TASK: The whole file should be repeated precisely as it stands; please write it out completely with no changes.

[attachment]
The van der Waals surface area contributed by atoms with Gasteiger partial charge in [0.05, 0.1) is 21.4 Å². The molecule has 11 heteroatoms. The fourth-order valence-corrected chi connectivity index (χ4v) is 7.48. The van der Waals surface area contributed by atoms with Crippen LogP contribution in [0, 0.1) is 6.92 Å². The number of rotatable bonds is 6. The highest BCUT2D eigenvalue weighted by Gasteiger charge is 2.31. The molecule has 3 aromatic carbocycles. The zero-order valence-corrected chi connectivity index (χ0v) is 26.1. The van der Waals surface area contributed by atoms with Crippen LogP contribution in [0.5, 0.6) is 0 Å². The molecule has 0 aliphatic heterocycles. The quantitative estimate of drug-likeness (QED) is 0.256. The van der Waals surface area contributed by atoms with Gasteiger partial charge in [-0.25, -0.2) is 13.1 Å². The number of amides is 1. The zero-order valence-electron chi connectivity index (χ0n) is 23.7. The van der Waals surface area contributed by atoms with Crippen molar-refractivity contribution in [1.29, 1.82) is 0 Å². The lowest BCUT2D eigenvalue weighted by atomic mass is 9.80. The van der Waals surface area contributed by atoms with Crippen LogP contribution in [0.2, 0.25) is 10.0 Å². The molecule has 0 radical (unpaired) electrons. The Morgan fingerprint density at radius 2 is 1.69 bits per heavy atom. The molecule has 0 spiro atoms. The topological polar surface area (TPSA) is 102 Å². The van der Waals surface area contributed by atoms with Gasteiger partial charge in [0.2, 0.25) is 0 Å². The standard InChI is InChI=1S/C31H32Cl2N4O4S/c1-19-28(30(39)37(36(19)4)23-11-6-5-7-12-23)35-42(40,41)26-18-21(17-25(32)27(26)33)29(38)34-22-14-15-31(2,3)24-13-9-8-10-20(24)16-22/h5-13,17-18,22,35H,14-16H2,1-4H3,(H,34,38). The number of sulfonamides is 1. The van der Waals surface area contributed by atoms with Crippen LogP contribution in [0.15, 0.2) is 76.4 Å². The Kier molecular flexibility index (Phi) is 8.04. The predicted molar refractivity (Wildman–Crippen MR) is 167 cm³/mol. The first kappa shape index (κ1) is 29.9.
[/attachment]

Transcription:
The van der Waals surface area contributed by atoms with Gasteiger partial charge in [0.05, 0.1) is 21.4 Å². The molecule has 11 heteroatoms. The fourth-order valence-corrected chi connectivity index (χ4v) is 7.48. The van der Waals surface area contributed by atoms with Crippen LogP contribution in [0, 0.1) is 6.92 Å². The number of rotatable bonds is 6. The highest BCUT2D eigenvalue weighted by Gasteiger charge is 2.31. The molecule has 3 aromatic carbocycles. The zero-order valence-corrected chi connectivity index (χ0v) is 26.1. The van der Waals surface area contributed by atoms with Crippen LogP contribution in [0.5, 0.6) is 0 Å². The molecule has 0 aliphatic heterocycles. The quantitative estimate of drug-likeness (QED) is 0.256. The van der Waals surface area contributed by atoms with Gasteiger partial charge in [-0.25, -0.2) is 13.1 Å². The number of amides is 1. The zero-order valence-electron chi connectivity index (χ0n) is 23.7. The van der Waals surface area contributed by atoms with Crippen molar-refractivity contribution in [1.29, 1.82) is 0 Å². The lowest BCUT2D eigenvalue weighted by atomic mass is 9.80. The van der Waals surface area contributed by atoms with Crippen LogP contribution in [0.2, 0.25) is 10.0 Å². The molecule has 0 radical (unpaired) electrons. The Morgan fingerprint density at radius 2 is 1.69 bits per heavy atom. The molecule has 0 spiro atoms. The topological polar surface area (TPSA) is 102 Å². The van der Waals surface area contributed by atoms with Gasteiger partial charge in [0.2, 0.25) is 0 Å². The standard InChI is InChI=1S/C31H32Cl2N4O4S/c1-19-28(30(39)37(36(19)4)23-11-6-5-7-12-23)35-42(40,41)26-18-21(17-25(32)27(26)33)29(38)34-22-14-15-31(2,3)24-13-9-8-10-20(24)16-22/h5-13,17-18,22,35H,14-16H2,1-4H3,(H,34,38). The number of sulfonamides is 1. The van der Waals surface area contributed by atoms with Crippen LogP contribution in [0.15, 0.2) is 76.4 Å². The Kier molecular flexibility index (Phi) is 8.04. The predicted molar refractivity (Wildman–Crippen MR) is 167 cm³/mol. The first kappa shape index (κ1) is 29.9.